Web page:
The Netherlands will push for greater sharing of intelligence data, including lists of suspected foreign fighters, at a gathering of global counter-terrorism officials on Monday.
The Dutch, who hold the rotating European Union presidency, circulated a draft outlining the objective to roughly 250 delegates of the Global Counter Terrorism Forum (GCTF) and Anti-Daesh Coalition meeting in The Hague, an official said.
Although a framework for sharing confidential intelligence already exists, the Dutch hope to boost the use of databases at the European and international police agencies Interpol and Europol, in the wake of weak communication before the Paris attacks.
Several of the attackers, who killed 130 people on Nov. 13 with guns and suicide vests, had been on the radar of authorities in various countries, providing opportunities to stop them.
Turkish authorities detained suicide bomber Brahim Abdeslam and deported him to Belgium months before the attacks, warning that he had been "radicalized" and was suspected of wanting to join Daesh terrorists in Syria.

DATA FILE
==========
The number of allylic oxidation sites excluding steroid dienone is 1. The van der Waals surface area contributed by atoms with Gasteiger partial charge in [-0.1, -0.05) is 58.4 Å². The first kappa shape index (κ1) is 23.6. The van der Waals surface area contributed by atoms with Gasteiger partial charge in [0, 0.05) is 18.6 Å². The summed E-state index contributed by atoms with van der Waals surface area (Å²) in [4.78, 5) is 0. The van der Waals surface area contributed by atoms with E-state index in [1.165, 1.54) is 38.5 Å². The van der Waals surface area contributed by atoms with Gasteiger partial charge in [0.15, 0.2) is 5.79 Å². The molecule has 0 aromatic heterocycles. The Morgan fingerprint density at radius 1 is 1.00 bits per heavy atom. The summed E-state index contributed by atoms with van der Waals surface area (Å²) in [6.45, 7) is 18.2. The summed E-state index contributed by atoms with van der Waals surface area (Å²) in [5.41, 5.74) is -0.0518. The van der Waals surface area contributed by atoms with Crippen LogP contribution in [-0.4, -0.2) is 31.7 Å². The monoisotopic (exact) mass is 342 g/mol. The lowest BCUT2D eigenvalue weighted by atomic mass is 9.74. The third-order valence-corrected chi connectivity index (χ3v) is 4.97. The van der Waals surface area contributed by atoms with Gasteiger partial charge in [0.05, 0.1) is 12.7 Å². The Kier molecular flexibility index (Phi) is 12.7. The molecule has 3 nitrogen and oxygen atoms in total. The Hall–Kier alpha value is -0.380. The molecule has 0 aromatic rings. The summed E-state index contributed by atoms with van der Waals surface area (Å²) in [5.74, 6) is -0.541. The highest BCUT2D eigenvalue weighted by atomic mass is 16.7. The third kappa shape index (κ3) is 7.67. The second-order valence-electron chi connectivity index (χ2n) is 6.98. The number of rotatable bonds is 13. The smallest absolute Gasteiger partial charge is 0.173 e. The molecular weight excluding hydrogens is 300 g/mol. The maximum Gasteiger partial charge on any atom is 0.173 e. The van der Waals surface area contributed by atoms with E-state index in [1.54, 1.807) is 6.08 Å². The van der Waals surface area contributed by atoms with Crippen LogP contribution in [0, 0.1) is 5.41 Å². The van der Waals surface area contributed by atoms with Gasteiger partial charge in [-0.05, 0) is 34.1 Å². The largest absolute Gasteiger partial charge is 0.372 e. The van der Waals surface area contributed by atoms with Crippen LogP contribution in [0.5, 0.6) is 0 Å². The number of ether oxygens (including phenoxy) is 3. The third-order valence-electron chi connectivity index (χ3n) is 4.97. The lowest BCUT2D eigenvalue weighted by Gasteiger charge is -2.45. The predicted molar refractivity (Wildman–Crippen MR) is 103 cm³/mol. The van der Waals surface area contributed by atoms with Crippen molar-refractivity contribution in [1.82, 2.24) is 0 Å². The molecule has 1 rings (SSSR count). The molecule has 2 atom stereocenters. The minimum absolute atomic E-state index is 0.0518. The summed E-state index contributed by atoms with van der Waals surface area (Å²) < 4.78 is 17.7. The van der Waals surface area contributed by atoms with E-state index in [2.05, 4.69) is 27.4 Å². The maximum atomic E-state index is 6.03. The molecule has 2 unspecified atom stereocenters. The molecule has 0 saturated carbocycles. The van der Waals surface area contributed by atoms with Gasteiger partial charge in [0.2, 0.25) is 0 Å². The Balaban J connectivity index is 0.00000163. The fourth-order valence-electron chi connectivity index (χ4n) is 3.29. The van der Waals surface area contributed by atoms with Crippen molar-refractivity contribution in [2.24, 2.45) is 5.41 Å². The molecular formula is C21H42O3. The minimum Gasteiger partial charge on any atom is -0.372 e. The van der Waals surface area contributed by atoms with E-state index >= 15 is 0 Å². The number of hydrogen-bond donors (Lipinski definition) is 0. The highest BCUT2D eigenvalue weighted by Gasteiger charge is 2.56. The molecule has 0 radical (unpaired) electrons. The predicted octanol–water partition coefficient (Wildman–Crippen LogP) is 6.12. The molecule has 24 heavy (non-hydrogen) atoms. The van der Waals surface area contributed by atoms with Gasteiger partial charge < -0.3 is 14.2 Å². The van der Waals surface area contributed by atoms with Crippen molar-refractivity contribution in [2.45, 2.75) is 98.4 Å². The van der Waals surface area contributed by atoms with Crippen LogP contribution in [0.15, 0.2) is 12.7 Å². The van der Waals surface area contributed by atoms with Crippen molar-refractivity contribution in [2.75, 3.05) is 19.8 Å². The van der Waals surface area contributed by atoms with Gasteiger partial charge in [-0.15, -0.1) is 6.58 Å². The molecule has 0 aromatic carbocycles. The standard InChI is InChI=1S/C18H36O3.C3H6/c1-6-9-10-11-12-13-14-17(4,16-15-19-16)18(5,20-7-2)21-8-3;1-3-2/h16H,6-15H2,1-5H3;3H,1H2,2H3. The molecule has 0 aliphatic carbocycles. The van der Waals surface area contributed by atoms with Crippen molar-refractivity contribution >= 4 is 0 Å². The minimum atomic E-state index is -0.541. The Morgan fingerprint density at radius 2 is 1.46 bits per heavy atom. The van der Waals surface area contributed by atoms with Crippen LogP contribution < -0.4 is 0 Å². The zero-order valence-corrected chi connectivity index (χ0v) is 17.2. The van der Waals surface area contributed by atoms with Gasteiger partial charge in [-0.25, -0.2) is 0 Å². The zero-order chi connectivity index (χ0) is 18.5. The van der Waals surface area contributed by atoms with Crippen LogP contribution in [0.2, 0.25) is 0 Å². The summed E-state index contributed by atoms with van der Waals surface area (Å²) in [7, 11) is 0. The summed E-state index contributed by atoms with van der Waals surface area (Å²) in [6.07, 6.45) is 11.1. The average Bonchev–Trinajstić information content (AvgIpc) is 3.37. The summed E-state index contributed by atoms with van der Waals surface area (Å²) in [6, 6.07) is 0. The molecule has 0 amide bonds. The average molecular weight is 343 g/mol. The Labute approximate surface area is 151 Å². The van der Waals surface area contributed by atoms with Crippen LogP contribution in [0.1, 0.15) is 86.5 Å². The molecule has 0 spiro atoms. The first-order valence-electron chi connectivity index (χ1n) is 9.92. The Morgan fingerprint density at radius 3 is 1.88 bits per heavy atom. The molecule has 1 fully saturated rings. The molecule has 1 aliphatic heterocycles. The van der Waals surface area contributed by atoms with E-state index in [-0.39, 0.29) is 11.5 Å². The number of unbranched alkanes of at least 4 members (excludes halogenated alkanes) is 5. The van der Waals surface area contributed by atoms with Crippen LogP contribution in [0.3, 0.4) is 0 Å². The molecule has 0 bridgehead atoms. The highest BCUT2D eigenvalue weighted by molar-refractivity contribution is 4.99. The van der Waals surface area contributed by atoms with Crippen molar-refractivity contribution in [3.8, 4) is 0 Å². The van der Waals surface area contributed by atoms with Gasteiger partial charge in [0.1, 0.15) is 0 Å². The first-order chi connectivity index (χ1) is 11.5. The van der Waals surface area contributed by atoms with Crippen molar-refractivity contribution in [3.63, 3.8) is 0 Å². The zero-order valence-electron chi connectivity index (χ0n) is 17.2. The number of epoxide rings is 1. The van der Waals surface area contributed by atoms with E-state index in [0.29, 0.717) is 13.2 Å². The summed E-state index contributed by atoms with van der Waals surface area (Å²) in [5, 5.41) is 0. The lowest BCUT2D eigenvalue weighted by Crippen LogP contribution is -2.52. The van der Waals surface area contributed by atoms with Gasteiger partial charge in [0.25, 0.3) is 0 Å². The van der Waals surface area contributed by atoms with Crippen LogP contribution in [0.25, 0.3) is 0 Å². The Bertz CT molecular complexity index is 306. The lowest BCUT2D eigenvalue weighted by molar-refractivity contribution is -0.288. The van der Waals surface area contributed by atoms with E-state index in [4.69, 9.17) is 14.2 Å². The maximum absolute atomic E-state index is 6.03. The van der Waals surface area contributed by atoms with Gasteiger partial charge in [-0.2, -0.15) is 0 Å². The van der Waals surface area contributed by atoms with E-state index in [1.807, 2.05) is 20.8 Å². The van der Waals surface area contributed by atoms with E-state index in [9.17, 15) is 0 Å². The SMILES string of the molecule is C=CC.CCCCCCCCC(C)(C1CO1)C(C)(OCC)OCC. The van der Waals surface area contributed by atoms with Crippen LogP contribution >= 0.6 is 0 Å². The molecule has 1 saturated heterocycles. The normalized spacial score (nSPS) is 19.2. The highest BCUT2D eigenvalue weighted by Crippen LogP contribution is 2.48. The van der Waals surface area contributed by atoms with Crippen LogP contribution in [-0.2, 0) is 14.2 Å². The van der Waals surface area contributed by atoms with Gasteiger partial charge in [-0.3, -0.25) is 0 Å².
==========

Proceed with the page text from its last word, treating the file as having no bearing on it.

"A lot has been said and agreed, but what they want to achieve on Monday is to turn it into action," the Dutch Foreign Ministry official told Reuters, citing the draft proposal. "There is a lack of trust and confidence that is preventing sharing of all information."
One example is the failure to effectively share lists of suspects whose assets have been frozen. It is currently possible for someone blacklisted in the Netherlands to drive across the border and use their bank cards in neighbouring Germany or Belgium, the official said.
Another problem is that not all countries provide data or use information made available through systems at Europol and Interpol.
Among participants are the leading counter-terrorism officials from the European Union, Europol, Interpol, the United Nations and top government representatives from the United States, Turkey and Morocco, among others.
Foreign Minister Bert Koenders said on Sunday the "national terrorism" list in the Netherlands had doubled in a year to 42 Dutch citizens and organizations linked to terrorists in Syria and Iraq.
About the author
Research Associate at Center for Islam and Global Affairs (CIGA) at Istanbul Sabahattin Zaim University